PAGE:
The Fight over San Diego’s CDBG Money

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March 26, 2014; San Diego CityBeat

San Diego’s City Beat reports on a growing controversy over how the city spends its federal anti-poverty funding. It’s a classic example of how community-based nonprofits and local governments sometimes do not cooperate.

Newly elected Mayor Kevin Faulconer has proposed guaranteeing that the city get 60 percent, or $3.6 million, of the roughly $6 million in Community Development Block Grant (CDBG) funds available annually for capital-improvement projects. In the past, the city competed for that money alongside nonprofits, but with an estimated citywide infrastructure backlog of $1 billion, the money would provide annual guaranteed funding for things like sidewalks and streetlights.

Nonprofits, left to compete for the remaining 40 percent, or $2.4 million, are advocating against the change, which requires City Council approval. City Beat provides an example: a medical facility and job-training center planned for the southeastern San Diego neighborhood of Emerald Hills is the kind of project envisioned by the federal anti-poverty program that’s helping pay for it, but which will probably not receive funding under the new formula.

To complete the $9.5 million project, Family Health Centers of San Diego applied to the city for $1.6 million in CDBG funds for a building to replace a vacant lot and provide services to an underserved community. Family Health Centers told the City Council that the 60/40 split could cut the number of nonprofits awarded funding to various local nonprofits by more than one-third.

Cities and counties get CDBG money annually from the US Department of Housing and Urban Development for programs and projects that fight poverty. This year, San Diego received $11.2 million, down from 2012’s pre-sequestration amount of $16.3 million. The money is divided up, with 15 percent going to social services, 10 percent going to economic development, 20 percent going to administration and the remaining 55 percent going to capital improvements.

Traditionally, in San Diego and cities across America, the much of the funding goes to community-based nonprofits providing social, health, educational, economic and community development projects and programs in underserved, low-income neighborhoods. The nonprofits compete vigorously for the limited—and now shrinking—pot of money, but usually against each other, not against the cities.

“I heard some of the council members talking about transformational projects,” Family Health Center’s spokesman told the paper, “They’re looking for transformational projects. If the city takes 60 percent of the CIP funding for sidewalks, it’s not going to allow enough money for transformational projects.”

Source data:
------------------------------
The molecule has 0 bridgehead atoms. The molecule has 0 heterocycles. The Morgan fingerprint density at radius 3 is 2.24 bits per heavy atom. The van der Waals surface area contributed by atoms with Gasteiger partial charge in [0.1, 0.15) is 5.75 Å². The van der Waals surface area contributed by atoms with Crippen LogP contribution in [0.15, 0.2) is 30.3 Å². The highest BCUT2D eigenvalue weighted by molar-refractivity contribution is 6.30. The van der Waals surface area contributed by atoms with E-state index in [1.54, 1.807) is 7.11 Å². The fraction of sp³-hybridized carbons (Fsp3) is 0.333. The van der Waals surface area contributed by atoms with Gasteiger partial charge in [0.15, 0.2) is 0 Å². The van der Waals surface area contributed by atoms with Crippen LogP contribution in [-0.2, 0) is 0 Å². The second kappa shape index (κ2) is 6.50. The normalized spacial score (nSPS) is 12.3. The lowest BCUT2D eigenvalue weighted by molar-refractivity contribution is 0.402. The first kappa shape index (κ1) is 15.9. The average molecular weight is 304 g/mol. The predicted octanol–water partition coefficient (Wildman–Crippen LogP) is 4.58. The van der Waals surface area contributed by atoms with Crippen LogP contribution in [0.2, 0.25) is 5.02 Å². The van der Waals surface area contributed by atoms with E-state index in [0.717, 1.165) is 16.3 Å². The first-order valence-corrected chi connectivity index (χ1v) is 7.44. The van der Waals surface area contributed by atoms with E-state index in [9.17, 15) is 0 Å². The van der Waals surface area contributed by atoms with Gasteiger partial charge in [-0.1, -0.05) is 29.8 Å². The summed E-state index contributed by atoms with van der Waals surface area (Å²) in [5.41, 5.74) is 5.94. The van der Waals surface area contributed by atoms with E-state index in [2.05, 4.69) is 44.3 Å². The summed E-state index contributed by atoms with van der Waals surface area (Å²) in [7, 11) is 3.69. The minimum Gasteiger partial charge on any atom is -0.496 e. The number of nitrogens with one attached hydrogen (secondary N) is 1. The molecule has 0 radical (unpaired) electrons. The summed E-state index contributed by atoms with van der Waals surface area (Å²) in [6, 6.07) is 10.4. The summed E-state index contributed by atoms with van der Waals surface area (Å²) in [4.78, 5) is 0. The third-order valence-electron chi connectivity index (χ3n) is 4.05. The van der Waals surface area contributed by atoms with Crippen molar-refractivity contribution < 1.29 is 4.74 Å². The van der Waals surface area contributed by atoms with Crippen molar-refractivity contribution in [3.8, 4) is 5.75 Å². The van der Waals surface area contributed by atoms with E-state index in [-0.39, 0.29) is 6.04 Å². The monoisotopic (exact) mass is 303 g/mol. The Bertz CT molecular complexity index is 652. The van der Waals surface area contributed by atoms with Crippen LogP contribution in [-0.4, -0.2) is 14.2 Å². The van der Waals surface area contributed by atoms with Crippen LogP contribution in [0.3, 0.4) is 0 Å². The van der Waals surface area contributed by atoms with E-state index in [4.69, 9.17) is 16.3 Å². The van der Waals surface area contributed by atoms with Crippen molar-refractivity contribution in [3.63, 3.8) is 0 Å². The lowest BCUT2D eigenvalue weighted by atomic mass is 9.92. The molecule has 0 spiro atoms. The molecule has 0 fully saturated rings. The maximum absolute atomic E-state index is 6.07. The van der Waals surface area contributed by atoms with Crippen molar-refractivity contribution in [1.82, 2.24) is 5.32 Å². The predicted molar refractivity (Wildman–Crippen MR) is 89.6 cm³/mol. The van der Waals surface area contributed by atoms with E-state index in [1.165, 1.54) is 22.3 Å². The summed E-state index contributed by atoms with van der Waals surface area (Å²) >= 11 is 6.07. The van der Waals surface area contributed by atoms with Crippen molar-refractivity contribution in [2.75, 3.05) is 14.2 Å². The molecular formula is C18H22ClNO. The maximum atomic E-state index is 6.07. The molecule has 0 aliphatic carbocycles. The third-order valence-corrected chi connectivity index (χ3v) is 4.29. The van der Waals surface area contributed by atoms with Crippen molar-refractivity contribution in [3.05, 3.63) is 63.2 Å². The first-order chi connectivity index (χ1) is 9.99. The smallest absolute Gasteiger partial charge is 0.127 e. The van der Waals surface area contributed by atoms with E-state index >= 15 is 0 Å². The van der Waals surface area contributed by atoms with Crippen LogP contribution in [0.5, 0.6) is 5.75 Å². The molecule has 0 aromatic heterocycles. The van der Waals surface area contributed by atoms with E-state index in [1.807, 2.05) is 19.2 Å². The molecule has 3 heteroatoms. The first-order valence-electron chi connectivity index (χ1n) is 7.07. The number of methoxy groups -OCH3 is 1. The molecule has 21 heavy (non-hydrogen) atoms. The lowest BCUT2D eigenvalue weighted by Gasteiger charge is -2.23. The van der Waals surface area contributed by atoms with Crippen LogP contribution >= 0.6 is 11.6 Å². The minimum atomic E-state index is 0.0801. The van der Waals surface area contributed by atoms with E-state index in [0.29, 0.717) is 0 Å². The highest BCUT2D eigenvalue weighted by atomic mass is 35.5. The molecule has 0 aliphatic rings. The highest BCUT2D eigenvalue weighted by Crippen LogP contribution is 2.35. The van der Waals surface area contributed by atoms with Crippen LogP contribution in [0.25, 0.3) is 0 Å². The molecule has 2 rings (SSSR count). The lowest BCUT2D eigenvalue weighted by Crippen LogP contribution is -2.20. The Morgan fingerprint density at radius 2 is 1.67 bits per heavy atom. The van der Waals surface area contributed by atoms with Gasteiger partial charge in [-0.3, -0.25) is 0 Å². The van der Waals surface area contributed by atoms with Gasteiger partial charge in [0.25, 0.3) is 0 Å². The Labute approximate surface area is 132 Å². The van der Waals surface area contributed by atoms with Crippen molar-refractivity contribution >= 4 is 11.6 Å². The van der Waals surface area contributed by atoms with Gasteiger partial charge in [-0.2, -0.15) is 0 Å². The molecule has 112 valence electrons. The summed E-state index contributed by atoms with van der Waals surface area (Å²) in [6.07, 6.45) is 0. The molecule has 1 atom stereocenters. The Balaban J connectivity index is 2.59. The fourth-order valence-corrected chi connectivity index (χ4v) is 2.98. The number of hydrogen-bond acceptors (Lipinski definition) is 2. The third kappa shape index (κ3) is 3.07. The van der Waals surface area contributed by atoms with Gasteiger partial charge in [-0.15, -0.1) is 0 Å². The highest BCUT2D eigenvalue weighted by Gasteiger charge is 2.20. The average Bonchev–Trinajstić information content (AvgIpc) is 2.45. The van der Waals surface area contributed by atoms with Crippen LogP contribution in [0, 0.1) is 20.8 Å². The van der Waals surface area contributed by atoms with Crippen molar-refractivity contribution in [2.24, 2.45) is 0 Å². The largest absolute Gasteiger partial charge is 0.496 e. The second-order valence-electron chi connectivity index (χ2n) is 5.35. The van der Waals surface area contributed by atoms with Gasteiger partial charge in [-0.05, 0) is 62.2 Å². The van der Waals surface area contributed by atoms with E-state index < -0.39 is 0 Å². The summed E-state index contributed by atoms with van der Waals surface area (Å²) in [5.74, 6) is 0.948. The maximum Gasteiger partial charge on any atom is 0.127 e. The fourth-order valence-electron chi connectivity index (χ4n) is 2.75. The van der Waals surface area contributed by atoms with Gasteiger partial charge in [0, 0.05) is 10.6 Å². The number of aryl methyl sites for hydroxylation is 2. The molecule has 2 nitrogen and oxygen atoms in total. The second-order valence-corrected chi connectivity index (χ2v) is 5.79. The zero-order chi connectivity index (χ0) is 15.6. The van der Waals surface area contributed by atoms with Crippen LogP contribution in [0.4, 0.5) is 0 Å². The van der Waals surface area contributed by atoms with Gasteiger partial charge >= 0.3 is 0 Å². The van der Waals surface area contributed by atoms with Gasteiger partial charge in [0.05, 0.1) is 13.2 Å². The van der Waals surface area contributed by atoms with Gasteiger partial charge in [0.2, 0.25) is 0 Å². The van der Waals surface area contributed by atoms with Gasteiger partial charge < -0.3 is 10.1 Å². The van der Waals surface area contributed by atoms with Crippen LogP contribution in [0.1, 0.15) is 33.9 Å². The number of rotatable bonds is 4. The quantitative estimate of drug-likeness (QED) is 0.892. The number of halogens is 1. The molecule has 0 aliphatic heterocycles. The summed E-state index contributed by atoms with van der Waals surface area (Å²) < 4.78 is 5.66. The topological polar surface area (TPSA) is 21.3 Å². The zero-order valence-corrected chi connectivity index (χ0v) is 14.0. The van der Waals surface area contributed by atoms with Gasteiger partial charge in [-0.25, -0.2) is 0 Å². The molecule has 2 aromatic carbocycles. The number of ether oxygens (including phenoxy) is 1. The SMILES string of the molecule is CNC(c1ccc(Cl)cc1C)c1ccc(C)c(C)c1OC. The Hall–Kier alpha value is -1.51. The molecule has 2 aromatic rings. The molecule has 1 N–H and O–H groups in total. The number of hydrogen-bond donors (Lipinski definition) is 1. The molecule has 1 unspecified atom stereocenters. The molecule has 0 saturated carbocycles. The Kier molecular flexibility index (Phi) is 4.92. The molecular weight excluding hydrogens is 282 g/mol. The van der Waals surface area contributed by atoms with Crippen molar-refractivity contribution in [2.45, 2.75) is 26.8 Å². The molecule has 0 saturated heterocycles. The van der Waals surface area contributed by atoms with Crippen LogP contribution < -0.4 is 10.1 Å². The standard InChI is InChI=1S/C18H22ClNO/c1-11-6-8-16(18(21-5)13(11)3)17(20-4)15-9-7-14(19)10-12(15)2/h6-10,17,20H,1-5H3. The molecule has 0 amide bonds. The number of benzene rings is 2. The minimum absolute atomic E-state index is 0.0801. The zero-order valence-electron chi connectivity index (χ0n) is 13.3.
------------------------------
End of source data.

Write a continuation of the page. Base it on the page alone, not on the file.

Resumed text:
The Mayor has told the San Diego Union-Tribune that the money would go toward building a fire station, although City Beat writes that a “consultant hired by the city to help develop a CDBG spending plan said it’s more likely the money would fund things like sidewalks and streetlights around the fire station. The grant money can’t pay for planning and design and must be spent within 18 months of receipt, making it less than ideal for larger government projects.”

The consultant conducted community outreach to help determine how the CDBG money should be spent, and while affordable housing and jobs topped the list of overall needs, sidewalks and street improvements topped the list of infrastructure needs. Using CDBG money to pay for sidewalks is allowed under federal guidelines as long as the sidewalks are in lower-income neighborhoods and the money doesn’t supplant funding that’s otherwise available. But critics tell City Beat that the CDBG money should be spent on big-picture projects, not basic infrastructure.

The spending of the funds was an issue during the recent mayoral campaign. The mayor’s office told the paper that infrastructure improvements in CDBG-eligible areas wouldn’t be limited to CDBG funding. The consultant the city hired is recommending that the city come up with a method of geographic targeting to ensure that the neighborhoods most in need get priority. City Beat points out that the city could have claimed an even larger piece of the ever-shrinking CDBG pie, which has decreased by more than $5 million from just two years ago, due to federal sequestration.—Larry Kaplan